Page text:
Securing the border has been a hot button issue as the presidential election nears. While many Republicans have lambasted President Joe Biden for not doing enough to stop migrants from crossing the border, some immigration advocates and attorneys say he has actually made it too difficult for migrants to go through the legal process to seek asylum in the country.

Aside from the unfulfilled $900,000 contribution, the largest donation in the records came just last month from Wyoming megadonor Timothy Mellon, an heir to the Mellon family fortune. Mellon donated $50,000 to the busing program, far less than the tens of millions of dollars that the Texas Tribune reported he contributed to the state’s border wall fund. He has also donated millions to Super PACs supporting presidential candidates Donald Trump and Robert F. Kennedy Jr. this year alone, according to Federal Election Commission filings. He did not respond to a request for comment.

CNN reached some of the donors on the list who confirmed they had made the donations and said they strongly believed in the governor’s mission.

Texas engineer Ronald Roche, who has donated $500 to the fund, said Abbott’s busing initiative has become necessary because the federal government has failed to address “this migrant problem.” He first learned about the efforts watching the news and said that while he was compelled to donate, he is also supportive of state taxpayer funds being used.

“States have a right to protect themselves,” he said. “If the federal government’s not doing it up to the level, I think any state… ought to use their own money. And that’s money well spent.”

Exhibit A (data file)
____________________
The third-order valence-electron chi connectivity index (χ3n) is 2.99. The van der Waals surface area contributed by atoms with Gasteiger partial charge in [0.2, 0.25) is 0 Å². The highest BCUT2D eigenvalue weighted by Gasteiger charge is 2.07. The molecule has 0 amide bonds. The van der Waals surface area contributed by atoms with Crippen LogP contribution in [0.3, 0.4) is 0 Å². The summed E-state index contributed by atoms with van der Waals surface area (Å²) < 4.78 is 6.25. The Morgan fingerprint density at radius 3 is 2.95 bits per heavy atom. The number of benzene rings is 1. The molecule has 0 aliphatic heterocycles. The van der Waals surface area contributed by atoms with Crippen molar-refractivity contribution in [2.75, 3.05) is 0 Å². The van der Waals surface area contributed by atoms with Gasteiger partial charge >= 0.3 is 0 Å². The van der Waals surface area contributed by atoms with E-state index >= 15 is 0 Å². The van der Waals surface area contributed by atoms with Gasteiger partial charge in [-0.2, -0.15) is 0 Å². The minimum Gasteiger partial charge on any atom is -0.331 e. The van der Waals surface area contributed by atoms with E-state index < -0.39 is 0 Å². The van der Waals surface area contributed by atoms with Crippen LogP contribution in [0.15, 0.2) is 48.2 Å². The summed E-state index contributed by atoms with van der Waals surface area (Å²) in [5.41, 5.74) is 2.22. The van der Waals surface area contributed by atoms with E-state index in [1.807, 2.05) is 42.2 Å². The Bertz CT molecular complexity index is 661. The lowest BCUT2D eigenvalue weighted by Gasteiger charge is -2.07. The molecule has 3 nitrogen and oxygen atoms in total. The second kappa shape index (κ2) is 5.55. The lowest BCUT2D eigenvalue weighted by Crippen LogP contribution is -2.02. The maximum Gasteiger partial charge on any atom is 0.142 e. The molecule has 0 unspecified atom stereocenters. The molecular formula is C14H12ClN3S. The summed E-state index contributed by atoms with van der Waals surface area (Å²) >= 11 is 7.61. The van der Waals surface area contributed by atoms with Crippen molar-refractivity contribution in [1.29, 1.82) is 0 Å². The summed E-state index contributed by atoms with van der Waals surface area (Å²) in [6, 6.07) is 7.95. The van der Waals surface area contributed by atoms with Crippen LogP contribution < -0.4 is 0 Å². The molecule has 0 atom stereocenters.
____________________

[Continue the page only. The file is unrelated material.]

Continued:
While the bulk of the donations in which a state was listed came from those living in Texas, residents in other states – such as Mellon – also offered support.

“This isn’t just a Texas problem,” said Peter D’Amato, a property manager in South Carolina, who donated $100. “Texas drew the short straw being on the border, but it’s a national issue and they need some relief, and these folks need to find refuge in the sanctuary cities that invite them.”

Samay Rajan Verma, a 19-year-old college sophomore at Elmhurst University, a Christian college in Illinois, told CNN he supported the program because he wants people to “see the value of legal immigration,” saying his Punjabi parents entered the country legally and had to re-start their schooling. “They did a lot just to be here and to be successful in the United States. … I feel like the American people aren’t really realizing that this is really a slap on the face of all the legal immigrants that came here.” Verma donated $25 to Abbott’s efforts.

A $2,000 donation, meanwhile, was listed as coming from a progressive Washington, DC climate activist named Hendrik Voss.

When reached by CNN on the phone number provided to the state, Voss said he was shocked – then angry – to hear that he was listed in the donation data.

“I can say with 1,000% certainty that I’ve never given a cent to Gov. Abbott’s dehumanizing and racist publicity stunts,” he said in an interview. In reaction to the news, he said he had made an immediate donation to a local nonprofit to help support migrants who are being bused to DC.

(Copyright (c) 2024 CNN. All Rights Reserved. This material may not be published, broadcast, rewritten, or redistributed.)

Join our Newsletter for the latest news right to your inbox